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Table 1 Summary of key system-wide benefits arranged by the six WHO building blocks of health systems

From: Developed-developing country partnerships: Benefits to developed countries?

Service delivery · Developing countries provide examples of effective, safe, good quality personal and non-personal care
· These examples include service priorities like integrated delivery packages; delivery models; infrastructure and logistics of the provider network; leadership and management; safety and quality; and demand for care
· The organization and management of inputs and services to deliver such packages of care can offer insights to the developed world
Health workforce · Developing countries have found unique and innovative ways of dealing with the human resource crisis in health and can provide developed countries with ideas on how to best mobilize workers and fill gaps in skills and shortages
· These insights include lessons on planning and scaling-up work force; designing training programmes for integrated service delivery; organization of healthcare workers; and recruitment and retention of workers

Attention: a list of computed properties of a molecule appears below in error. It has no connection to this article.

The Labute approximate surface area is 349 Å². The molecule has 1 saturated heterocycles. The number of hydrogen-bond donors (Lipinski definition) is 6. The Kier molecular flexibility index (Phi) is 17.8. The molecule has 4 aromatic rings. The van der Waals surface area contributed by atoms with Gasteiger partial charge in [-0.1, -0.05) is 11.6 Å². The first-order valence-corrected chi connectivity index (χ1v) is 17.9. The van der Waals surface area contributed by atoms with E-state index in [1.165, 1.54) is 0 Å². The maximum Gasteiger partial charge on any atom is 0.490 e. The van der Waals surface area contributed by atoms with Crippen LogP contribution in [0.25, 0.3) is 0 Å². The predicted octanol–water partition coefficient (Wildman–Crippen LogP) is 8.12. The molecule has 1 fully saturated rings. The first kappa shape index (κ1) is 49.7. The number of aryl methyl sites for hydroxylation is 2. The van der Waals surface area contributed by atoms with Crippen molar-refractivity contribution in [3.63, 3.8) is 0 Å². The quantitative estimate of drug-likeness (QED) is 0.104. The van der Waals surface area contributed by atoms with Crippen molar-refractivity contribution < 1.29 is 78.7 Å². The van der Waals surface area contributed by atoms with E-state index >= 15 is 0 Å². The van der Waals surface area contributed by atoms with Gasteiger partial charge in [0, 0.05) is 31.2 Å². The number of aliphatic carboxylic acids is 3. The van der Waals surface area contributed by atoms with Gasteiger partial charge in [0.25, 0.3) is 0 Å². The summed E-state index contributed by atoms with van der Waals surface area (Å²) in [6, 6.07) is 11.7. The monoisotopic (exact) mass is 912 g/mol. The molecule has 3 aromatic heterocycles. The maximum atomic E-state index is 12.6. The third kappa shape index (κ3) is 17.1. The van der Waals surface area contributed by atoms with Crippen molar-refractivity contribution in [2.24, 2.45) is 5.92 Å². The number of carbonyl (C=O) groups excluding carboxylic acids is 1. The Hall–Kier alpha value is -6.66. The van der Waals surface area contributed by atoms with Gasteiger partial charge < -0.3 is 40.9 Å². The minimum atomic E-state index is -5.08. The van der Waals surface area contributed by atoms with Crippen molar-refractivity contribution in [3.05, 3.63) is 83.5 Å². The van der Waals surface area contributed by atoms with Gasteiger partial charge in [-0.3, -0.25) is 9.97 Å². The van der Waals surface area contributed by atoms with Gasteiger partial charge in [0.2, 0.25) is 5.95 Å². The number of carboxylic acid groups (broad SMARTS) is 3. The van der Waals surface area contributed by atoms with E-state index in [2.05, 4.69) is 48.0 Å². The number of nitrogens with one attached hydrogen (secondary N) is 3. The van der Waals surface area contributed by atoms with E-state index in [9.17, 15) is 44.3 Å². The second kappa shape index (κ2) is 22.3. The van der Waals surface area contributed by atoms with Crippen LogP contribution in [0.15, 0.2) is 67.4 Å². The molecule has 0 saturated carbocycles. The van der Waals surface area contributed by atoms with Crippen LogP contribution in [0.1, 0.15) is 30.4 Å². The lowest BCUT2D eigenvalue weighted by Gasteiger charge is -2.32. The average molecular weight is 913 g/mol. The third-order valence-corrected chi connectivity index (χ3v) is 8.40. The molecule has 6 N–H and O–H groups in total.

Health information · Developing countries are excelling in the production, analysis and dissemination of information using mobile technology - this platform is usable on a regular basis and in emergencies
· Developing countries are supporting the development of national information systems; robust reporting and response mechanisms; and the ability to track health system performance through e-health information systems
· Developing country experiences and successes in mobile health technology utilization can inform and stimulate patient-centred care in developed countries
Medical Products, Vaccines, and Technologies · A number of developing country innovations aim to ensure equitable access to essential medicinal products
· These innovations result from frugality rising in resource-poor environments
· Professionals who are able to create, appreciate, and utilise such innovative products are an asset to their host institutions
Health Financing · Some developing countries offer health financing systems that achieve universal coverage through social protection
· These systems provide health for all through national health financing policies; tools and data on health expenditures; and policies on costing/expenditure
· Despite their differences, developed countries can learn about social protection in health from developing countries
Leadership and governance · No global blueprint for health leadership and governance exists
· Developing country leadership and governance examples from successful initiatives (involving policy guidance; collaboration and coalition building; and harmonization & alignment) offer learning opportunities for developed countries